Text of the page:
“It’s a one afternoon where you know for sure that there are literally thousands of people enjoying the product that you made,” Withington said.
Lilly Den Farm’s products can be found at the Pittsboro Farmers Market, as well as the farm’s retail store at The Plant in Pittsboro. For more details about pricing and times for Thanksgiving pick-up locations, visit lillydenfarm.com/product/poultry/#holiday-turkeys.
In Good Heart Farm
While turkey may be the star of the show for some, at In Good Heart Farm, it’s all about the vegetables.
The un-certified organic farm, owned by married couple Patricia Parker and Ben Shields, is located in Pittsboro. The two first began farm operations in Clayton in 2010, but eventually moved to Pittsboro in 2016, taking over farming pioneer Bill Dow’s former land.
In Good Heart Farm grows more than 100 different varieties in annuals on two acres of garden and three acres of orchard. Parker said because the farm grows year-round, they begin planning for the year ahead as early as December or January.
The farm’s produce includes orange, white and purple varieties of sweet potatoes, collard greens, butternut squash, fennel, leeks, beets and arugula.
This year, the farm hand-harvested 4,000 pounds of sweet potatoes — planted in June and gathered in early fall — and then cured the starchy root vegetables. Curing is a process that involves keeping the potatoes in 90-degree heat with high humidity for at least 10 days; as the starches are converted to sugars, the potatoes sweeten up and can be stored for longer.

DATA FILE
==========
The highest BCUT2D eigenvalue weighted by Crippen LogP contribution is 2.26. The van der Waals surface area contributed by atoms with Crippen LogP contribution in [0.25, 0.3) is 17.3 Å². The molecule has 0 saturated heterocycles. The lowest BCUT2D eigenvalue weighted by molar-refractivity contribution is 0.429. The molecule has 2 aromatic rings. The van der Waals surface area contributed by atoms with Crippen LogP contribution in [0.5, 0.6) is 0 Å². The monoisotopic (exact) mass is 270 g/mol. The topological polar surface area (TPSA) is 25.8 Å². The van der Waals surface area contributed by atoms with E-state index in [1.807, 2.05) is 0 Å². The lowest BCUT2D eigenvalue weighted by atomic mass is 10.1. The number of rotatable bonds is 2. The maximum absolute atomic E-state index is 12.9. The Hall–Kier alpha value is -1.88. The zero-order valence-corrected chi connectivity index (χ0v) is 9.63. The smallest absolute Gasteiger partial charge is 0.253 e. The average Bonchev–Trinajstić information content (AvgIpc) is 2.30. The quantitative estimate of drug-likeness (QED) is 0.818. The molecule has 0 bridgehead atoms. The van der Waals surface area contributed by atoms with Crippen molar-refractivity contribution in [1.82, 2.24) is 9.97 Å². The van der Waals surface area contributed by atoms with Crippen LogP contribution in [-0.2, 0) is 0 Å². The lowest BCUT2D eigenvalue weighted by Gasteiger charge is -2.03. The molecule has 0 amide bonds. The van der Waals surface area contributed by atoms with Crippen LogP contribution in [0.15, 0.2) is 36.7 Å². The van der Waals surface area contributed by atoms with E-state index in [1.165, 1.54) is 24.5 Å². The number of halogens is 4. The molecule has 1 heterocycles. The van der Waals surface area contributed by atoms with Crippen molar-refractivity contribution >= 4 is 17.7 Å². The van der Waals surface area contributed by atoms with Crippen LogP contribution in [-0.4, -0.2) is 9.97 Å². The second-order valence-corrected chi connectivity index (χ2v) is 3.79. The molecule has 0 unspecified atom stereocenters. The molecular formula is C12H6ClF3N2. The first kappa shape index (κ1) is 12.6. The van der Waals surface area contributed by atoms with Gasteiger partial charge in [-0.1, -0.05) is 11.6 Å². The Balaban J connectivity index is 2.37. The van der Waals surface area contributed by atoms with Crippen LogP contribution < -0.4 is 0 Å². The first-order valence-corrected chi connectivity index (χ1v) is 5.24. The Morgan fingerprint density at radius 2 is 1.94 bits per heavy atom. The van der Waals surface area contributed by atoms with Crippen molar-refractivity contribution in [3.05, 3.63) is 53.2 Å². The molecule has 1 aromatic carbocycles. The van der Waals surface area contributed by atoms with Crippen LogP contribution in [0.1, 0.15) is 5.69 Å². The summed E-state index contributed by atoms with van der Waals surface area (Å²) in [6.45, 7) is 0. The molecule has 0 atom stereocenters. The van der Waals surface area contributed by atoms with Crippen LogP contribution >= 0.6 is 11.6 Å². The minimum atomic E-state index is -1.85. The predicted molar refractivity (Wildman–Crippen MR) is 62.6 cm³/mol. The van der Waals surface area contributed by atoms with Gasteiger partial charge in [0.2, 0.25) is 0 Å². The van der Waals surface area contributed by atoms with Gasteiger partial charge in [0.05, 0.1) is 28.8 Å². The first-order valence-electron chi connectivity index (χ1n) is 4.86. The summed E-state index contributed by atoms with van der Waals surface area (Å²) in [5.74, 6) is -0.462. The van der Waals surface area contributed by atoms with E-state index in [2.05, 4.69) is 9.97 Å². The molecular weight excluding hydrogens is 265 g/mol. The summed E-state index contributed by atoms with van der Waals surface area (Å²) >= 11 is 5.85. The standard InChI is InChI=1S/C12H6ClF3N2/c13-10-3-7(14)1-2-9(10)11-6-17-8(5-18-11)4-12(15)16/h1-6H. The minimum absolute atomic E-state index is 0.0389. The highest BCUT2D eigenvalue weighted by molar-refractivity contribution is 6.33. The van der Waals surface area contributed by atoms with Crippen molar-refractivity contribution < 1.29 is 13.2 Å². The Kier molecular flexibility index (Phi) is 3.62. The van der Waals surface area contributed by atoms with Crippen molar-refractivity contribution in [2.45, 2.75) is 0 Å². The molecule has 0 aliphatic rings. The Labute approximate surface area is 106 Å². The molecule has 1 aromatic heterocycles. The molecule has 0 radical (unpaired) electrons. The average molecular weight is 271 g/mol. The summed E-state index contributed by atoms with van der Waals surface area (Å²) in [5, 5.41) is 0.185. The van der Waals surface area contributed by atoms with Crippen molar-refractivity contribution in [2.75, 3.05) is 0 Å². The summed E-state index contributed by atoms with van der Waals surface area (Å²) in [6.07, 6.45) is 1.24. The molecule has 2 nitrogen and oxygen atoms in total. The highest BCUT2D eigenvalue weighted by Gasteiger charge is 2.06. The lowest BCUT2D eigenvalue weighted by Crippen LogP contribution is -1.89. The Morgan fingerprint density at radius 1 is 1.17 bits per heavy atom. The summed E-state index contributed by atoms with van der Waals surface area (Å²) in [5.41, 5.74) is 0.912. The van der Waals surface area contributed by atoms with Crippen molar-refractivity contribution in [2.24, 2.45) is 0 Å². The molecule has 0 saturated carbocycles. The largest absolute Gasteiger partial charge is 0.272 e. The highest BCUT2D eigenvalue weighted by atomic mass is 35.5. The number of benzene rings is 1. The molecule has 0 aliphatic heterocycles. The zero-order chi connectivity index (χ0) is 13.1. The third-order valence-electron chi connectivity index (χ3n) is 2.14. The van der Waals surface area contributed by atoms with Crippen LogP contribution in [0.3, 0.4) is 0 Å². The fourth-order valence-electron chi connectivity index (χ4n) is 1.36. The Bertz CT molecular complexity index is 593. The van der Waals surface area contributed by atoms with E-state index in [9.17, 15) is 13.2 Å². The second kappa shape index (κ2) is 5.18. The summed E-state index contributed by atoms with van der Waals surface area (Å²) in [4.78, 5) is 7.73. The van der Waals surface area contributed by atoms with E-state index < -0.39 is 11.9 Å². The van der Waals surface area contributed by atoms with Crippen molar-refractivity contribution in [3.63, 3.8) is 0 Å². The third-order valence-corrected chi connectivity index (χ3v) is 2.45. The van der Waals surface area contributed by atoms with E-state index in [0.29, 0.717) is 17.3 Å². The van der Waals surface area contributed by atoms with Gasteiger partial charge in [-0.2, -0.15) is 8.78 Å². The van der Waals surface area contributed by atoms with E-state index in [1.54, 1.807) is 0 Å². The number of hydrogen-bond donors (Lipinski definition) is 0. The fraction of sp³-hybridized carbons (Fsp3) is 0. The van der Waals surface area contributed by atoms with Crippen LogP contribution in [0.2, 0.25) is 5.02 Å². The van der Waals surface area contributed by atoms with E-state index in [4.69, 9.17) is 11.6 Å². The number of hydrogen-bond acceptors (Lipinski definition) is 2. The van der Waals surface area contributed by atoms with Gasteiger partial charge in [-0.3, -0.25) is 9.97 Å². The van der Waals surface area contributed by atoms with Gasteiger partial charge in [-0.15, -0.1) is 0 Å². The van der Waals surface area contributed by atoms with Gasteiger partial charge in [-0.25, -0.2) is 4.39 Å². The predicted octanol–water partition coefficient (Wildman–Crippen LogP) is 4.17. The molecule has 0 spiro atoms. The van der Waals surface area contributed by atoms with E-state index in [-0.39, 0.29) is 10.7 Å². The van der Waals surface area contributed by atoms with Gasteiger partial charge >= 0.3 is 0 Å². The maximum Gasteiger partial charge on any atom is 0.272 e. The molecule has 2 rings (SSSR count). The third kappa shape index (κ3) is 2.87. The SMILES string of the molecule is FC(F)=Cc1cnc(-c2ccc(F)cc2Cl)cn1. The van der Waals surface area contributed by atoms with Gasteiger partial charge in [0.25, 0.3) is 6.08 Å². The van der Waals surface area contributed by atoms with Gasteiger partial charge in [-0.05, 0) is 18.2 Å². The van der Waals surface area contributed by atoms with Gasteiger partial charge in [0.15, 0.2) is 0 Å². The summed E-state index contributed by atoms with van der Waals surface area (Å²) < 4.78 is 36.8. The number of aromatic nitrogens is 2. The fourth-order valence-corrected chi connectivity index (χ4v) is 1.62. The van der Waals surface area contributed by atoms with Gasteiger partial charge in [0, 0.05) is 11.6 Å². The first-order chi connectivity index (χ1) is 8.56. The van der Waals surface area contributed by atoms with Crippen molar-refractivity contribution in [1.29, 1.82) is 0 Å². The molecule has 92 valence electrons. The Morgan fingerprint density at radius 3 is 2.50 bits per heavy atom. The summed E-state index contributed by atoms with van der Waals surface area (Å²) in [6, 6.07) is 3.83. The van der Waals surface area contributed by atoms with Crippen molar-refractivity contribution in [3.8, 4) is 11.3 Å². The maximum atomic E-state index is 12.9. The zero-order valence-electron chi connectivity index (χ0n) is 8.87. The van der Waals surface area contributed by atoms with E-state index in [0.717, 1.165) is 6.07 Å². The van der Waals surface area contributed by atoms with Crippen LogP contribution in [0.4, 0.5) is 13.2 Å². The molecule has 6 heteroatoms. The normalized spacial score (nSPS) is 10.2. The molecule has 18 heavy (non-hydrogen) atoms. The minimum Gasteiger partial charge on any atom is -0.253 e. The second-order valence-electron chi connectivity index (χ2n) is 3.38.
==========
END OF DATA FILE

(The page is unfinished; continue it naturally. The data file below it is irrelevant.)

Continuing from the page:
“A lot of people don’t know that you have to cure it to make it sweeter, that if you just pull it out of the ground, and tried to cook one and eat one, it would be kind of savory and starchy,” Parker said.
As days shorten and temperatures drop, Parker noted what is termed the “Persephone period” is quickly approaching — the time of year best for hardy winter produce when daylight lasts for 10 hours or less and plant growth reaches a crawl.
“That was fascinating to me to learn that, ‘Oh, huh, everything kind of slows down,’” she said. “And that makes sense, like even your vegetables are essentially hibernating.”
And this transition to the colder season can also lead to more tasty crops; for example, cooking greens tend to become sweeter as the weather gets more frosty.
“The plants produce sugars to protect themselves and those sugars translate into deliciousness,” Parker said.